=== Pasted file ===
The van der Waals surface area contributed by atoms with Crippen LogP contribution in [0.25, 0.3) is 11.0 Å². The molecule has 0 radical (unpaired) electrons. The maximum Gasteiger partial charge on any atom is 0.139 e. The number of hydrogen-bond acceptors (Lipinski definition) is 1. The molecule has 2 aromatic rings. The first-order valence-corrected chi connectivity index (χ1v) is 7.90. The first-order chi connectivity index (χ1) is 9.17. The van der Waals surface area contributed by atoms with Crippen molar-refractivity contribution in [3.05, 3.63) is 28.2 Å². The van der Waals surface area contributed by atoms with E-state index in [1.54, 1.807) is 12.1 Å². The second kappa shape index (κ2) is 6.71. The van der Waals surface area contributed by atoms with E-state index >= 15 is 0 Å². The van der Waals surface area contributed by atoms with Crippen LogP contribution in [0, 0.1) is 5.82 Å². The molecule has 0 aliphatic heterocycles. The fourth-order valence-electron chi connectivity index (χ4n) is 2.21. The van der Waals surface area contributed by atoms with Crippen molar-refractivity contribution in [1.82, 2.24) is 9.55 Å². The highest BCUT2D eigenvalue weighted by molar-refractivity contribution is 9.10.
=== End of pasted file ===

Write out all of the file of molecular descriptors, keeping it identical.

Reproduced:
The van der Waals surface area contributed by atoms with Crippen LogP contribution in [0.25, 0.3) is 11.0 Å². The molecule has 0 radical (unpaired) electrons. The maximum Gasteiger partial charge on any atom is 0.139 e. The number of hydrogen-bond acceptors (Lipinski definition) is 1. The molecule has 2 aromatic rings. The first-order valence-corrected chi connectivity index (χ1v) is 7.90. The first-order chi connectivity index (χ1) is 9.17. The van der Waals surface area contributed by atoms with Crippen molar-refractivity contribution in [3.05, 3.63) is 28.2 Å². The van der Waals surface area contributed by atoms with E-state index in [1.54, 1.807) is 12.1 Å². The second kappa shape index (κ2) is 6.71. The van der Waals surface area contributed by atoms with E-state index >= 15 is 0 Å². The van der Waals surface area contributed by atoms with Crippen LogP contribution in [0, 0.1) is 5.82 Å². The molecule has 0 aliphatic heterocycles. The fourth-order valence-electron chi connectivity index (χ4n) is 2.21. The van der Waals surface area contributed by atoms with Crippen molar-refractivity contribution in [1.82, 2.24) is 9.55 Å². The highest BCUT2D eigenvalue weighted by molar-refractivity contribution is 9.10.